up, but this doesn't affect the instrumentation overhead in our
measurements)

Bottom line: for our use cases, inlining does all the work, but we're
not opposed to having more passes, which might be beneficial for non-game
workloads (which is most code).

- Warnings

We identified 3 classes of issues which manifest as spammy warnings when
applying profile data with IRPGO (these affect FEPGO also I believe, but we
looked in depth at IRPGO):

1. The main concerning one is that getPGOFuncName mangles the filename
into the counter name. This causes us to get
instrprof_error::unknown_function when the pgo-use build is done in a
different build directory from the training build (which is a reasonable
thing to support). In this situation, PGO data is useless for all `static`
functions (and as a byproduct results in a huge volume of warnings).

Rong, I was just looking at implementing a fix for this, but noticed
something. Can we get rid of the "InLTO" argument to getPGOFuncName if we
unconditionally apply the funcname metadata to all functions?

Are you proposing always emitting the meta data for internal functions?

Yes; actually for all functions. If I understand correctly, the InLTO
argument fixes a specific case of a general problem: the PGOFuncName is
currently constructed via an algorithm that depends on the current state of
the module and the result can therefore change as the module is transformed.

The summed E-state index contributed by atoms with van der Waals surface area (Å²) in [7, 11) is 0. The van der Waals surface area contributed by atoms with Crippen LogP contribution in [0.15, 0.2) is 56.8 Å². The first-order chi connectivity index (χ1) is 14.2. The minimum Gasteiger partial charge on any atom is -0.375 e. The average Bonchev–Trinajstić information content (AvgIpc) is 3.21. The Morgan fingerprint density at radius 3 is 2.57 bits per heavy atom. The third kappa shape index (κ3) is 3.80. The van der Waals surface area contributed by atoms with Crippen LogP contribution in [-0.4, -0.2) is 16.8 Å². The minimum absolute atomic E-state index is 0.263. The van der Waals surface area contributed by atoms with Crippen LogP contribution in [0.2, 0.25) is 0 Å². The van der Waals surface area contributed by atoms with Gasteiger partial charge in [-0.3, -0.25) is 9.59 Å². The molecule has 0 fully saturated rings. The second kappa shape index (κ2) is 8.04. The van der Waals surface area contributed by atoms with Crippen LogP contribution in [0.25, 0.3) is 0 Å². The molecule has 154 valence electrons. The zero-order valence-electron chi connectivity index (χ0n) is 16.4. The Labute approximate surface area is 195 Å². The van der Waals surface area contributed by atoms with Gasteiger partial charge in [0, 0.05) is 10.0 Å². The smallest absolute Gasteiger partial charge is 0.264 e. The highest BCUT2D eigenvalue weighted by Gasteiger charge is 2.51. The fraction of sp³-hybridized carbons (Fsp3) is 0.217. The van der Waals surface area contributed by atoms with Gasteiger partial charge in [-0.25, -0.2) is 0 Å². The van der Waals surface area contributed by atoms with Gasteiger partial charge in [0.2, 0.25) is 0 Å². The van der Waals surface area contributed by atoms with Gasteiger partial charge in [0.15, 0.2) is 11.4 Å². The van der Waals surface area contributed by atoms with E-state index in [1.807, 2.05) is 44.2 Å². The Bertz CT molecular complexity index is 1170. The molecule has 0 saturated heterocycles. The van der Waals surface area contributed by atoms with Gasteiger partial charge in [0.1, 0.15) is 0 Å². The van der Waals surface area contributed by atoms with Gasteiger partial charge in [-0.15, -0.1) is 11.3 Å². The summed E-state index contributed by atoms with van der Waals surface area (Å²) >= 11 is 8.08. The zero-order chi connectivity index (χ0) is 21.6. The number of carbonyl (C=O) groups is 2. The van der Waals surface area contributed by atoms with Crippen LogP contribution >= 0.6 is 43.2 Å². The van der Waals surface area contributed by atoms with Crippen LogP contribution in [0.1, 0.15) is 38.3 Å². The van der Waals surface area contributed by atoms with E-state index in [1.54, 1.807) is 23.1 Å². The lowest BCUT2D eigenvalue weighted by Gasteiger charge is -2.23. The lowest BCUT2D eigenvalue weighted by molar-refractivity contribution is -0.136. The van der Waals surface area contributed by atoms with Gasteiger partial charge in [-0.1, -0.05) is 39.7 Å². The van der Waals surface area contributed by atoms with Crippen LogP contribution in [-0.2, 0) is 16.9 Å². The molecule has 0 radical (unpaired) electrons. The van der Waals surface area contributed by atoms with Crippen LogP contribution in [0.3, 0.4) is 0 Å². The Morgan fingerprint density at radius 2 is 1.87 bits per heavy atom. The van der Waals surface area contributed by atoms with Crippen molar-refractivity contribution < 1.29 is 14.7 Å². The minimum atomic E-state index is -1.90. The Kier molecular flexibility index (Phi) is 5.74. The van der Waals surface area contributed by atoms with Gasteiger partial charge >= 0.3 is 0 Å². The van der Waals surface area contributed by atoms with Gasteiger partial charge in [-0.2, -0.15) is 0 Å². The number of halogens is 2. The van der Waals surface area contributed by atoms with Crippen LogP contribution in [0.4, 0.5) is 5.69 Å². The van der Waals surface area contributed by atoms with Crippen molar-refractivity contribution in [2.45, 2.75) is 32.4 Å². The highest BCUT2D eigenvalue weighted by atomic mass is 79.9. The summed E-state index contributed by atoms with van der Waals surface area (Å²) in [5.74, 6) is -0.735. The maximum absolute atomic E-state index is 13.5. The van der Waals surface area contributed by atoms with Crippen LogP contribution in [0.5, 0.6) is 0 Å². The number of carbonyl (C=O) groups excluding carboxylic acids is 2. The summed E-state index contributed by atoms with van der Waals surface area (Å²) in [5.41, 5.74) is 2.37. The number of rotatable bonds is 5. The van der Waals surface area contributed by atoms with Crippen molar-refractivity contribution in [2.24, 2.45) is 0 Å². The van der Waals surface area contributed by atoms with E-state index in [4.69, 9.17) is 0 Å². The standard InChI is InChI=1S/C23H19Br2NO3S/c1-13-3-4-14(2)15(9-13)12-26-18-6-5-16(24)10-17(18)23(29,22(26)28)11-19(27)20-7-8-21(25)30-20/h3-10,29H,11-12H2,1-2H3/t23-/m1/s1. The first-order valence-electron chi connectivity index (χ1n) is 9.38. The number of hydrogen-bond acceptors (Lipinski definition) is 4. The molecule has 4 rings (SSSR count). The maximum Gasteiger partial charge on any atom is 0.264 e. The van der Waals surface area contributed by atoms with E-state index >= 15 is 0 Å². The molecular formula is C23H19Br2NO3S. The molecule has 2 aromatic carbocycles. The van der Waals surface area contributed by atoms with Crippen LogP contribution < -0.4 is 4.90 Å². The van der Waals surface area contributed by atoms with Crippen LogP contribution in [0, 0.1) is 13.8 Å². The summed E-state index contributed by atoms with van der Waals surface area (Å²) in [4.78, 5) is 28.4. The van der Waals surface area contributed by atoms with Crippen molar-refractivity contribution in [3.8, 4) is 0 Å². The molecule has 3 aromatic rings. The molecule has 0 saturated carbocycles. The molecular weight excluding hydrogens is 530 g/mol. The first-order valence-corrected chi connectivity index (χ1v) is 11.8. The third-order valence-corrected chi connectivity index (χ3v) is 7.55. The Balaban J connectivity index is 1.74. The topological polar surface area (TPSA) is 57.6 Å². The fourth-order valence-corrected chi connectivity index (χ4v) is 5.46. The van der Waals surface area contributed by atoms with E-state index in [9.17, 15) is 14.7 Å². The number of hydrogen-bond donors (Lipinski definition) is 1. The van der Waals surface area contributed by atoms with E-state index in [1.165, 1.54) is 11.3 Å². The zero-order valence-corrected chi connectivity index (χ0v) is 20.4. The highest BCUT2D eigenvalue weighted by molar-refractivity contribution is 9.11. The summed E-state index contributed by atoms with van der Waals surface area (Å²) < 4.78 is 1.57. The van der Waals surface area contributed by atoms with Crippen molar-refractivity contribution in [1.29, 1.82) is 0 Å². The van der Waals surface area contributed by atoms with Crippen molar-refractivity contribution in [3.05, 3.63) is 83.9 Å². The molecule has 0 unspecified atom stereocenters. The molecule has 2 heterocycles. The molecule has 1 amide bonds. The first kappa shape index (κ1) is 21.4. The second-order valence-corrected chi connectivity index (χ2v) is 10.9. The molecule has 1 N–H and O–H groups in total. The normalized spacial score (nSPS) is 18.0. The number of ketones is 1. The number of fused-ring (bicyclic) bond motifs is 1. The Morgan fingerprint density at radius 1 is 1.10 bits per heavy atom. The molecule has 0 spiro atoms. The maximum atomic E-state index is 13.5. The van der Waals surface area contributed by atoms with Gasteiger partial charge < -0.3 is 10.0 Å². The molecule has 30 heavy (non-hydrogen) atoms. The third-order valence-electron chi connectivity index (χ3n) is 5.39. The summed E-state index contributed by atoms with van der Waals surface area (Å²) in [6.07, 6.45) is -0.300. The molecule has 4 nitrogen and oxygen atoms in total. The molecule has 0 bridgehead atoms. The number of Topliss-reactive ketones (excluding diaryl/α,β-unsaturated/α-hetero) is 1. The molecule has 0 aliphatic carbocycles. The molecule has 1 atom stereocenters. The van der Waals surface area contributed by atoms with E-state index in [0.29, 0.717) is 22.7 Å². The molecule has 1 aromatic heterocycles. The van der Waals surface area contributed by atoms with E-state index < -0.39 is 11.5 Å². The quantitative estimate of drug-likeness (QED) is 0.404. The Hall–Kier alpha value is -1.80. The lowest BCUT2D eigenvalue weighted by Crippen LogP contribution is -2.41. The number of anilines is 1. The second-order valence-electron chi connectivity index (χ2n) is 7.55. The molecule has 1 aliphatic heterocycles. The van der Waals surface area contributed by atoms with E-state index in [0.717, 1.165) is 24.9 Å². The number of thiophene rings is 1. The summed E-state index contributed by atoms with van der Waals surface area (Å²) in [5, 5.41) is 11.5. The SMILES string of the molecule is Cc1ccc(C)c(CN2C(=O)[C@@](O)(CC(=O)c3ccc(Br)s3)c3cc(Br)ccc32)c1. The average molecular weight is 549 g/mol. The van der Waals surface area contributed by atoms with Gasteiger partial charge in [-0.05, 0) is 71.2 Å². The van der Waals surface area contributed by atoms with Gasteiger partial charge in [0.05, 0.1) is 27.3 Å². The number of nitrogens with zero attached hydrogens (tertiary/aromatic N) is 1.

To solve this, the idea is to only run the algorithm at a single point of
truth (the module as seen by prof-gen/prof-use) and freeze the result in
metadata. All other accesses to PGOFuncName simply read that metadata, so
there is no possibility for getting out of date.

Currently, it seems the meaning of the InLTO flag is basically "we are
accessing the PGOFuncName at a point that is not prof-gen/prof-use, so use
the metadata". I just want to make that clearer.

-- Sean Silva

Jake and I have been integrating IRPGO on PS4, and we've identified 3
remaining work items.

- Driver changes

We'd like to make IRPGO the default on PS4. We also think that it would
be beneficial to make IRPGO the default PGO on all platforms (coverage
would continue to use FE instr as it does currently, of course). In
previous conversations (e.g. http://reviews.llvm.org/D15829) it has
come up that Apple have requirements that would prevent them from moving to
IRPGO as the default PGO, at least without a deprecation period of one or
two releases.

I'd like to get consensus on a path forward.
As a point of discussion, how about we make IRPGO the default on all
platforms except Apple platforms. I really don't like fragmenting things